Cancer is the second leading cause of death worldwide, globally accounting for 1 in 6 deaths in 2018 [1] and is likely to become a major obstacle to increasing life expectancy in this century [2]. Breast cancer is the second most often diagnosed cancer type overall and the first in women [3]. Although medical advances in cancer prevention, diagnosis, and treatment continually increase survival rates [4], breast cancer diagnosis is associated with long-term psychological and physical adverse conditions [5]. Cancer diagnosis and treatment procedures are stressful and traumatic experience [68]. Emotional responses to cancer diagnosis and ongoing treatment range in symptoms of prolonged psychological distress, depression, and anxiety [911]. Women with breast cancer report decreased quality of life [12], encounter cancer-related fatigue [13], and face difficulties in coping with disease and treatment [14]. Together these studies highlight the inseparable burden of cancer diagnosis on the psychological state and the necessity to address oncopatient mental condition.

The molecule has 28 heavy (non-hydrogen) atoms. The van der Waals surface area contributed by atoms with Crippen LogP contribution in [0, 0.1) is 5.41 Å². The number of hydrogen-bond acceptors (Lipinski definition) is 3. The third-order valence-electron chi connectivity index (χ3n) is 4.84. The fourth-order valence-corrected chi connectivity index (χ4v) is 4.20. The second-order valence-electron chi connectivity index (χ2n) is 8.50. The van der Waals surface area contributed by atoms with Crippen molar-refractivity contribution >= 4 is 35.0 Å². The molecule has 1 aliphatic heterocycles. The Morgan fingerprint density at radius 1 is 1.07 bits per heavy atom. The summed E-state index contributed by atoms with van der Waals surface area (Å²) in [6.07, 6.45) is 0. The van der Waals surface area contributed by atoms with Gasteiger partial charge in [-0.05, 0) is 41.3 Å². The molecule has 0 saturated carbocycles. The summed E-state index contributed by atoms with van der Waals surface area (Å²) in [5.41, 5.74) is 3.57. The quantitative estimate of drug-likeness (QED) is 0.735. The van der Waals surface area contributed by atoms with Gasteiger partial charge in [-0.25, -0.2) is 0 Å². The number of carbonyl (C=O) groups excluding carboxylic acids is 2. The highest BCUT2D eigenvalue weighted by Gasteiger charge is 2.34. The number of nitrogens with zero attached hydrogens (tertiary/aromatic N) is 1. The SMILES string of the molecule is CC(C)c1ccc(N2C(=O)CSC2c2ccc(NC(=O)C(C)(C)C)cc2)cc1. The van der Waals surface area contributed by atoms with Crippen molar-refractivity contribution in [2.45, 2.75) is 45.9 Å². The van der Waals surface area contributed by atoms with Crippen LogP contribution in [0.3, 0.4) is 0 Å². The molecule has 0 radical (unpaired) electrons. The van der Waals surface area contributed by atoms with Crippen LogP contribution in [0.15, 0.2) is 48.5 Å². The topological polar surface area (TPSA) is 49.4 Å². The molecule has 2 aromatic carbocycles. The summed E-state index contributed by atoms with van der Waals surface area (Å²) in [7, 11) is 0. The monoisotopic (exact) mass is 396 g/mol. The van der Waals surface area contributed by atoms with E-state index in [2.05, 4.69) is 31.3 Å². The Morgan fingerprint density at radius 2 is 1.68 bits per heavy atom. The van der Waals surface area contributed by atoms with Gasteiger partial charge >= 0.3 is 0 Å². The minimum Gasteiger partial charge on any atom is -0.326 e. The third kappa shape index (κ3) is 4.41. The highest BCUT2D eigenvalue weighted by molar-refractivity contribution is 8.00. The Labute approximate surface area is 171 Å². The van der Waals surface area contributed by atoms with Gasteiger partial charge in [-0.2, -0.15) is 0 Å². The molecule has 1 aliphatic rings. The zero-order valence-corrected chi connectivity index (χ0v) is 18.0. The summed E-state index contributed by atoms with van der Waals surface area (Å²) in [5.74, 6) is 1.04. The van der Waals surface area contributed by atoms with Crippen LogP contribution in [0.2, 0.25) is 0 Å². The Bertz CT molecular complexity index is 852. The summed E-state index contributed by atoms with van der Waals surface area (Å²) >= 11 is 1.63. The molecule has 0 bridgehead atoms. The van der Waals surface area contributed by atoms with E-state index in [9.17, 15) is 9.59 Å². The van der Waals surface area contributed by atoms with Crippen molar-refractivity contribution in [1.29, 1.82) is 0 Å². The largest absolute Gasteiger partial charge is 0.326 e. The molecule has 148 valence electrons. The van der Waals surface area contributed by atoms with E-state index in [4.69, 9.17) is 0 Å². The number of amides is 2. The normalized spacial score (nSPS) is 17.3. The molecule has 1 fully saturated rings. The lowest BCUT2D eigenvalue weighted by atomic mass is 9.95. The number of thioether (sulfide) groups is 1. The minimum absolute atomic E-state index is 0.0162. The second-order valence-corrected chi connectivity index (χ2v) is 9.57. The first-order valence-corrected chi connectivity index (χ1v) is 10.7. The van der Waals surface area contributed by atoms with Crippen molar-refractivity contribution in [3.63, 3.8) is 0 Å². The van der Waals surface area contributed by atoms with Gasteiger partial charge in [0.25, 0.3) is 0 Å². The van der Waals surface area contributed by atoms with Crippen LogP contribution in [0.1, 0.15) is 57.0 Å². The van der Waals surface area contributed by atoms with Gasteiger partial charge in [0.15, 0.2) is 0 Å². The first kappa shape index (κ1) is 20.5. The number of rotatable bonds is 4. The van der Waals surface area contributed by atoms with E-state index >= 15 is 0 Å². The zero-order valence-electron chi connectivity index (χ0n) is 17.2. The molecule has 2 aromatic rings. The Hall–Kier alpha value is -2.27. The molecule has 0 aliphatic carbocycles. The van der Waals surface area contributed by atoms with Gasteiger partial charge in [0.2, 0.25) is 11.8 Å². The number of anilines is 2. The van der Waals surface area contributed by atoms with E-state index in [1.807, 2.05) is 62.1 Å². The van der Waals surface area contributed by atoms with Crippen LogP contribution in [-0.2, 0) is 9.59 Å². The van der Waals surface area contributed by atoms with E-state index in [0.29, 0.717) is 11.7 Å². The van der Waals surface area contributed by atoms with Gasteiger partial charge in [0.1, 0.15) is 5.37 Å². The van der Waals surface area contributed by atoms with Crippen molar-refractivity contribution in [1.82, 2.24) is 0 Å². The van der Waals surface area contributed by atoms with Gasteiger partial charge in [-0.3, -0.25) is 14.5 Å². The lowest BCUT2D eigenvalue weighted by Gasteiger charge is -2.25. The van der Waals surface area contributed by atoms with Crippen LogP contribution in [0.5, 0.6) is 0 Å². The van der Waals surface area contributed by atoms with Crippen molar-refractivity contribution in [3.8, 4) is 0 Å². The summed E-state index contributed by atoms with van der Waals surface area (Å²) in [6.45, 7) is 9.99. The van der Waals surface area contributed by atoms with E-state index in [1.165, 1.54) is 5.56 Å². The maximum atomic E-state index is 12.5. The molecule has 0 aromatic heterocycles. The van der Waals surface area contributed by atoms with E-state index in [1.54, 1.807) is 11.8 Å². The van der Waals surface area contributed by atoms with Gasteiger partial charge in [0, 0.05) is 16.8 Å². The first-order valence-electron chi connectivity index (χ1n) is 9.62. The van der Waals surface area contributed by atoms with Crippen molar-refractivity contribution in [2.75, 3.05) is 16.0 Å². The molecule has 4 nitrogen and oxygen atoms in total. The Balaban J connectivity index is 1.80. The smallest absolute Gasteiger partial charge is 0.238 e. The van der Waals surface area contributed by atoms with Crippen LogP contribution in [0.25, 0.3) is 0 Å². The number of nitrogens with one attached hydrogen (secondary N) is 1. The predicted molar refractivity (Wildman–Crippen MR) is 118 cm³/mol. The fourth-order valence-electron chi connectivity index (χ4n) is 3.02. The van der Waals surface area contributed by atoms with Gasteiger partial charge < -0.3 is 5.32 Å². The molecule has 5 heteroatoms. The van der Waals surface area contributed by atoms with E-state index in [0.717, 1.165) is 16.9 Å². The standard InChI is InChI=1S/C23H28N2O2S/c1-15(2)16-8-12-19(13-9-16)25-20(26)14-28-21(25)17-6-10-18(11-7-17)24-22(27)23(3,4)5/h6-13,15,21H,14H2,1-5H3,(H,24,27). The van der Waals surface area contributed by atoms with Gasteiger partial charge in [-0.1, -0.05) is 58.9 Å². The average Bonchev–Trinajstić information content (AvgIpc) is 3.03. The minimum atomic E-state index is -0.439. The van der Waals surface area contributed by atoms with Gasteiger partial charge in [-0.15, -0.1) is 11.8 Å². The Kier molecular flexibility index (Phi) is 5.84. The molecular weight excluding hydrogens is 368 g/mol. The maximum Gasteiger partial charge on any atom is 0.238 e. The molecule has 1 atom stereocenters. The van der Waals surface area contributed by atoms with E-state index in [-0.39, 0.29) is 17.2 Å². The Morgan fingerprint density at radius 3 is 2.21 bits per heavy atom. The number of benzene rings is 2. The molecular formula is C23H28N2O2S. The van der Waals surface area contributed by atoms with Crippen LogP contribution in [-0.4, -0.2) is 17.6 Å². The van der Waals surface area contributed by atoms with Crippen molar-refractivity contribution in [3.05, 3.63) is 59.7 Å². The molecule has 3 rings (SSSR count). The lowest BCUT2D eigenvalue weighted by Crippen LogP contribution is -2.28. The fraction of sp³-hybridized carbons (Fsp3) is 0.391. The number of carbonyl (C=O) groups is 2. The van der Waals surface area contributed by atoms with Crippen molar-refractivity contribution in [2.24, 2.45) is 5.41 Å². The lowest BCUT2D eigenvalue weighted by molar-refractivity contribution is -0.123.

Medical improvement that extended survival rates and reduced recurrence rates also resulted in the need to efficiently address persistent side effects and emotional consequences, following breast cancer treatment and after treatment period [7]. Breast cancer survivors represent a unique group with the highest and longest survival rate [2,5]; however, they deal with various treatment-related side effects and usually die not from breast cancer, but from cancer comorbidities [15, 16]. The improvement of quality of life in cancer patients alongside the mortality reduction become the main targets [17]. Therefore, these are growing appeals for lifestyle interventions that could strengthen positive life experience after breast cancer treatment and emotional adjustment dimension is an inseparable part of it. Integrative oncology is the newly adopted term in scientific literature representing the combination of complementary medicine therapies in conjunction with conventional cancer treatments [18]. These evidence-based interventions provided in cancer treatment centres in addition to conventional treatments address the physical, psychological, and spiritual quality of life of cancer patient [19]. Cancer treatment is not only a traditional medicine issue anymore; growing scientific field shows the importance of combining complementary medicine with target to maintain and improve cancer patient psychological well-being, address emotional distress, improve survival rates [18], and decrease comorbidities that usually arise with physically and emotional unhealthy lifestyles after breast cancer treatment [15]. Literature shows that Contemporary and Alternative Medicine (CAM) is a widespread supportive treatment option in oncology settings comprised of nonmedicated therapies generally aimed at improving patients physical/psychological well-being, increasing body’s ability to overcome cancer, and prolonging survival [20, 21]. CAM includes diverse treatments provided in oncology settings, such as art therapy, music therapy, meditation, hypnosis, yoga, and imagery [22], but in this systematic review we focus on two forms: art and music therapies.